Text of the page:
When you’re taught that the world is only one way, and that all other ways are wrong, it can physically hurt you inside when you begin to question that one way. Or when you begin to rationalize the choices you make that are different.
I’m just having some feelings.
When Leah broached the idea of college with her mother, she was threatened with a psychiatric hospital. And then she was sent to live with her sister in Jerusalem for the summer, to study at seminary before she entered Manchester Seminary in the fall. Her life was set in a very specific path: Seminary, move to New York, get married, and have children. That was how it was done. That was how it was always done.
But Shalamit’s mother found the letters she’d written to her older brother. Everyone found out about it and she was forbidden to return to Manchester. Her parents were ashamed of her. Her father would no longer speak to her. She was virtually an outcast.
Sin was a short-lived pleasure that only caused pain. I needed to stop coming up with stupid ideas. I needed to keep my head down and be good.
It’s common to return to the known when you begin to feel alone. For Leah, that was “being good.” Returning to orthodoxy. She believed that if she did everything the way she was supposed to, she would regain the love of her parents and her family, that she would return to her path and find a man to love and marry. A good chunk of the memoir is Leah struggling to do what she’s “supposed to do” in order to find favor with her family.
But when she finally returned to the States after her year away, she was left on her own. Her mother found her an apartment and a job, but wouldn’t even talk to her on the telephone.
Leah had no family. She had no community. And at this point, she hadn’t even fully left her faith yet; she’d simply been curious.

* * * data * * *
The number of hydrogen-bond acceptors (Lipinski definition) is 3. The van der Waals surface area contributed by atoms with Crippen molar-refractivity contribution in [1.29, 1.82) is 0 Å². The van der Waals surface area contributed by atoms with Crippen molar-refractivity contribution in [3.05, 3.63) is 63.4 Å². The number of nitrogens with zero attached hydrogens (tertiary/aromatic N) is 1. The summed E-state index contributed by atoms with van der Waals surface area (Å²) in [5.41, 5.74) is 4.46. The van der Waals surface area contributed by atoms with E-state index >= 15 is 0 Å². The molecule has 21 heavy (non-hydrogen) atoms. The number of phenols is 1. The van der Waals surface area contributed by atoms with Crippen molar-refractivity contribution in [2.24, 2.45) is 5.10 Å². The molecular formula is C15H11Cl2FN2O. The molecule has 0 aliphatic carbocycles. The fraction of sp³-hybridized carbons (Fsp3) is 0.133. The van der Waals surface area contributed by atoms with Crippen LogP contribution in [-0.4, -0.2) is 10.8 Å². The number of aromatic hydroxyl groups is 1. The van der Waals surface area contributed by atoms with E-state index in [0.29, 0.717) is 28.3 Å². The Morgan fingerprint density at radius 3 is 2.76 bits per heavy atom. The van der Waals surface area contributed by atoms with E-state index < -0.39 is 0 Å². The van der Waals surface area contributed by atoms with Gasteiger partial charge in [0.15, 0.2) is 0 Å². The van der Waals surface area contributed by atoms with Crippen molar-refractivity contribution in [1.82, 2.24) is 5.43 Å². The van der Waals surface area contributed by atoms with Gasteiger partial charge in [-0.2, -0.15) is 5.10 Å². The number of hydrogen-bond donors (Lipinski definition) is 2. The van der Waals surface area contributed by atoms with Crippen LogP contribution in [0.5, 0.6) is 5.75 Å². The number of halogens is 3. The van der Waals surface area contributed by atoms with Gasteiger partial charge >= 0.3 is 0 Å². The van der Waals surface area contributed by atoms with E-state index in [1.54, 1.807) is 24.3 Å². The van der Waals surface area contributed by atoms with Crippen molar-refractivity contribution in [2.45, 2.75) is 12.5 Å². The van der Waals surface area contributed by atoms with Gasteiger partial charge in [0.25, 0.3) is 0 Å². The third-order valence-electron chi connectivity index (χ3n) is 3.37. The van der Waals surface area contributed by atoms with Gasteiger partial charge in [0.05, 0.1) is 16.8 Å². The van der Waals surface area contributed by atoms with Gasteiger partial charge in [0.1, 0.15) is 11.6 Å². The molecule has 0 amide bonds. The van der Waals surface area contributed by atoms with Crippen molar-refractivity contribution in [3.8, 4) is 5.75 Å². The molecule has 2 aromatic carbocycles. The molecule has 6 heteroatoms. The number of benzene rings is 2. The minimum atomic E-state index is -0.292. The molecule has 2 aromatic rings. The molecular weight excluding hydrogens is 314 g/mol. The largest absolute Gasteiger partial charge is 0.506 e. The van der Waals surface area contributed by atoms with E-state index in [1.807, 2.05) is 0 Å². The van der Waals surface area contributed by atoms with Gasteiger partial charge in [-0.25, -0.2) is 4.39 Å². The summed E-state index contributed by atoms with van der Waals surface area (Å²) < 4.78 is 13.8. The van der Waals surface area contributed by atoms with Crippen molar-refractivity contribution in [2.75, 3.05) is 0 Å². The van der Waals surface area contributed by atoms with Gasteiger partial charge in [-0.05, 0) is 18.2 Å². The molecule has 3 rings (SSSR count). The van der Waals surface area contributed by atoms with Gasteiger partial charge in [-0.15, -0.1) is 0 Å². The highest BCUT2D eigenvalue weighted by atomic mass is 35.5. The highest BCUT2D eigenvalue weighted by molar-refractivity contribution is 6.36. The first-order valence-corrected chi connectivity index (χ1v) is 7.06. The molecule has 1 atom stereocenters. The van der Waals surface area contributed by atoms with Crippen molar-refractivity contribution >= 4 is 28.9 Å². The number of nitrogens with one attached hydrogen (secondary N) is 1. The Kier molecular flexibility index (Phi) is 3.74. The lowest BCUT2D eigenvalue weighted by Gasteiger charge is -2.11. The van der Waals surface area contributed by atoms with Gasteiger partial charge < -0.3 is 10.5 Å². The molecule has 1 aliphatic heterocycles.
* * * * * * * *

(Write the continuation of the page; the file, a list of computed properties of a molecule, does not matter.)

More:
In her desperation to extinguish the loneliness, she met a man. She believed she loved this man, but she rebuffed most of his physical advances. She would kiss him and let him touch her, but she still held her virginity as precious. But one day, even though she said no, he took it anyway. And instead of recognizing the act as rape, Leah’s desperation made her worried that she’d done something wrong and he wouldn’t want her anymore. Even when she finally did walk away from him, it wasn’t because he forced her.
There were other men after Nicholas. Sex became a commodity for Leah. I believe that when women are taught that they are worth less than a man, but that their sex holds power over a man, often women will turn to sex to find their worth when faith becomes questionable.
And when you’re that alone in the world, and you’re feeling the kind of powerful and confusing emotions that come with turning your world inside out and upside down – something has to give. There has to be a release. For Leah, that release came in cutting. It was her coping mechanism for trying to live in two worlds simultaneously.
Eventually, she attempted suicide.
There was no emergency room for formerly ultra-Orthodox young women who were overwhelmed, confused, lost. But young women with half a bottle of aspirin in their stomachs could go right to the ER.
When I read Leah’s story, I see my own. And it cuts me to the core. I didn’t fall quite as far as she did, and I haven’t risen out of the ashes as far as she has now. Walking away from my own faith – faith that began in baptist fundamentalism – left me in a similar position – lonely and desperate for connection and feeling. I’ve made stupid choices as a result of it. I’ve never been suicidal, but I have wished I were dead. I have used sex to find my worth when I couldn’t find it on my own. I have needed men to give me value and permission to live the life I wanted to live.
Unlike Leah, I still have family to turn to. I’m lucky; I know that.
Leah’s story tells not only of the dangers of fundamentalism, but of the courage it takes to walk away from everything you’ve ever known and build a new life. I know that I told a lot of her story here, and that’s unusual for me. But there is much left unsaid. Her story is much bigger than what I have told you, and I hope you choose to read it. It will be hard to read at times, but her candid writing style exposes every truth and emotion. I found myself turning pages faster to find out what was happening to her, though at times I had to reread sections to make sure I didn’t misunderstand the emotional horror I was reading.
And I’ll leave you with this: Leah gets her happy ending. But you already knew that, or there wouldn’t be a book to read in the first place.